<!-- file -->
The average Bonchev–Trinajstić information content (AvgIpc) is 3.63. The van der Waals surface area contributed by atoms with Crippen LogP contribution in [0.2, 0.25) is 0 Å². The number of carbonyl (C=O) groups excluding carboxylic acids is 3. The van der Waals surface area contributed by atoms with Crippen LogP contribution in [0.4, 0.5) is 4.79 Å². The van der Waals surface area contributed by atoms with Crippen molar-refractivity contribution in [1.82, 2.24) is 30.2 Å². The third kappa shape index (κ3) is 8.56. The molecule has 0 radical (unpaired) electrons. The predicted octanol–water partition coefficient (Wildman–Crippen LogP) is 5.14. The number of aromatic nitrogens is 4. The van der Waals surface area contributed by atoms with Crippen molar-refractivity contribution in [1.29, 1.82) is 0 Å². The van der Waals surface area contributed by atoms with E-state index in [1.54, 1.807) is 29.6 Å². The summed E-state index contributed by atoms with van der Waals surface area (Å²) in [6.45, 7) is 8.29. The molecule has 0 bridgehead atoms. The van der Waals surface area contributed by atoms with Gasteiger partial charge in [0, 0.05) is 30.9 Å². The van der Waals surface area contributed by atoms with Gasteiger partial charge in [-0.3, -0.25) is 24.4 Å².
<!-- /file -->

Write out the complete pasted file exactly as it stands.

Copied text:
The average Bonchev–Trinajstić information content (AvgIpc) is 3.63. The van der Waals surface area contributed by atoms with Crippen LogP contribution in [0.2, 0.25) is 0 Å². The number of carbonyl (C=O) groups excluding carboxylic acids is 3. The van der Waals surface area contributed by atoms with Crippen LogP contribution in [0.4, 0.5) is 4.79 Å². The van der Waals surface area contributed by atoms with Crippen molar-refractivity contribution in [1.82, 2.24) is 30.2 Å². The third kappa shape index (κ3) is 8.56. The molecule has 0 radical (unpaired) electrons. The predicted octanol–water partition coefficient (Wildman–Crippen LogP) is 5.14. The number of aromatic nitrogens is 4. The van der Waals surface area contributed by atoms with Crippen molar-refractivity contribution in [1.29, 1.82) is 0 Å². The van der Waals surface area contributed by atoms with E-state index in [1.54, 1.807) is 29.6 Å². The summed E-state index contributed by atoms with van der Waals surface area (Å²) in [6.45, 7) is 8.29. The molecule has 0 bridgehead atoms. The van der Waals surface area contributed by atoms with Gasteiger partial charge in [0, 0.05) is 30.9 Å². The van der Waals surface area contributed by atoms with Gasteiger partial charge in [-0.3, -0.25) is 24.4 Å².